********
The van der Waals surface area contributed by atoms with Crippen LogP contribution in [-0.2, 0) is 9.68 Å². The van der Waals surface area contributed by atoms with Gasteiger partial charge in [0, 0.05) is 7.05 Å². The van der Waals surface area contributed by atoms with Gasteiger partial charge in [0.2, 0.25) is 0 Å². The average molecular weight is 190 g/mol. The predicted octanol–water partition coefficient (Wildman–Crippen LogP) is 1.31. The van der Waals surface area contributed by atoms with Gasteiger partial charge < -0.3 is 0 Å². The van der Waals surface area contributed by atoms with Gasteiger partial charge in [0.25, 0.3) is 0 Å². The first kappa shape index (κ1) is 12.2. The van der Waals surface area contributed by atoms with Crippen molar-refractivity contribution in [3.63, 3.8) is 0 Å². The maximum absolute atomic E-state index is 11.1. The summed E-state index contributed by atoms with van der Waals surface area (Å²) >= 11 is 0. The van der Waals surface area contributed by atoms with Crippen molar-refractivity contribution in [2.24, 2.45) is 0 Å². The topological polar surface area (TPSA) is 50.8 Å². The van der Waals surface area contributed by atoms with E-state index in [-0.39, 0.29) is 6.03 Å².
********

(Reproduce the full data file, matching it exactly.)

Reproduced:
The van der Waals surface area contributed by atoms with Crippen LogP contribution in [-0.2, 0) is 9.68 Å². The van der Waals surface area contributed by atoms with Gasteiger partial charge in [0, 0.05) is 7.05 Å². The van der Waals surface area contributed by atoms with Gasteiger partial charge in [0.2, 0.25) is 0 Å². The average molecular weight is 190 g/mol. The predicted octanol–water partition coefficient (Wildman–Crippen LogP) is 1.31. The van der Waals surface area contributed by atoms with Gasteiger partial charge < -0.3 is 0 Å². The van der Waals surface area contributed by atoms with Gasteiger partial charge in [0.25, 0.3) is 0 Å². The first kappa shape index (κ1) is 12.2. The van der Waals surface area contributed by atoms with Crippen molar-refractivity contribution in [3.63, 3.8) is 0 Å². The maximum absolute atomic E-state index is 11.1. The summed E-state index contributed by atoms with van der Waals surface area (Å²) >= 11 is 0. The van der Waals surface area contributed by atoms with Crippen molar-refractivity contribution in [2.24, 2.45) is 0 Å². The topological polar surface area (TPSA) is 50.8 Å². The van der Waals surface area contributed by atoms with E-state index in [-0.39, 0.29) is 6.03 Å².